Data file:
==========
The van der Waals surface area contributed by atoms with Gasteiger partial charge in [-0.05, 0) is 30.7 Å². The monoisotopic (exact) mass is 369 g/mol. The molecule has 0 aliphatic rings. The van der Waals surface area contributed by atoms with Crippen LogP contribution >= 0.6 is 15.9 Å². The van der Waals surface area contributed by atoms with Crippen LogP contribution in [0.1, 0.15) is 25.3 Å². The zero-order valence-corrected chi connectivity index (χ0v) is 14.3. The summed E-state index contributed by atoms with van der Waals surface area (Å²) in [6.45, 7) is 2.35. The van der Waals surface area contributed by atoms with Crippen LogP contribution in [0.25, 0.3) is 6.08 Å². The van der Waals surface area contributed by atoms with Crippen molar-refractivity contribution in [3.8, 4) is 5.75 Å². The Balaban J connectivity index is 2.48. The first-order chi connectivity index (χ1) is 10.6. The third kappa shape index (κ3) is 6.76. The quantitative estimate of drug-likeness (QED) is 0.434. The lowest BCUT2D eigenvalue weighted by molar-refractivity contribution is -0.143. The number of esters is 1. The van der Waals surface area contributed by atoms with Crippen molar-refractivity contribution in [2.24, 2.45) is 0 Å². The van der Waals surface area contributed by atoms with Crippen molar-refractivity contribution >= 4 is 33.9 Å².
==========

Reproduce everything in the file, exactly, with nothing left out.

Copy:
The van der Waals surface area contributed by atoms with Gasteiger partial charge in [-0.05, 0) is 30.7 Å². The monoisotopic (exact) mass is 369 g/mol. The molecule has 0 aliphatic rings. The van der Waals surface area contributed by atoms with Crippen LogP contribution >= 0.6 is 15.9 Å². The van der Waals surface area contributed by atoms with Crippen LogP contribution in [0.1, 0.15) is 25.3 Å². The zero-order valence-corrected chi connectivity index (χ0v) is 14.3. The summed E-state index contributed by atoms with van der Waals surface area (Å²) in [6.45, 7) is 2.35. The van der Waals surface area contributed by atoms with Crippen LogP contribution in [0.25, 0.3) is 6.08 Å². The van der Waals surface area contributed by atoms with Crippen molar-refractivity contribution in [3.8, 4) is 5.75 Å². The Balaban J connectivity index is 2.48. The first-order chi connectivity index (χ1) is 10.6. The third kappa shape index (κ3) is 6.76. The quantitative estimate of drug-likeness (QED) is 0.434. The lowest BCUT2D eigenvalue weighted by molar-refractivity contribution is -0.143. The number of esters is 1. The van der Waals surface area contributed by atoms with Crippen molar-refractivity contribution in [2.24, 2.45) is 0 Å². The van der Waals surface area contributed by atoms with Crippen molar-refractivity contribution >= 4 is 33.9 Å².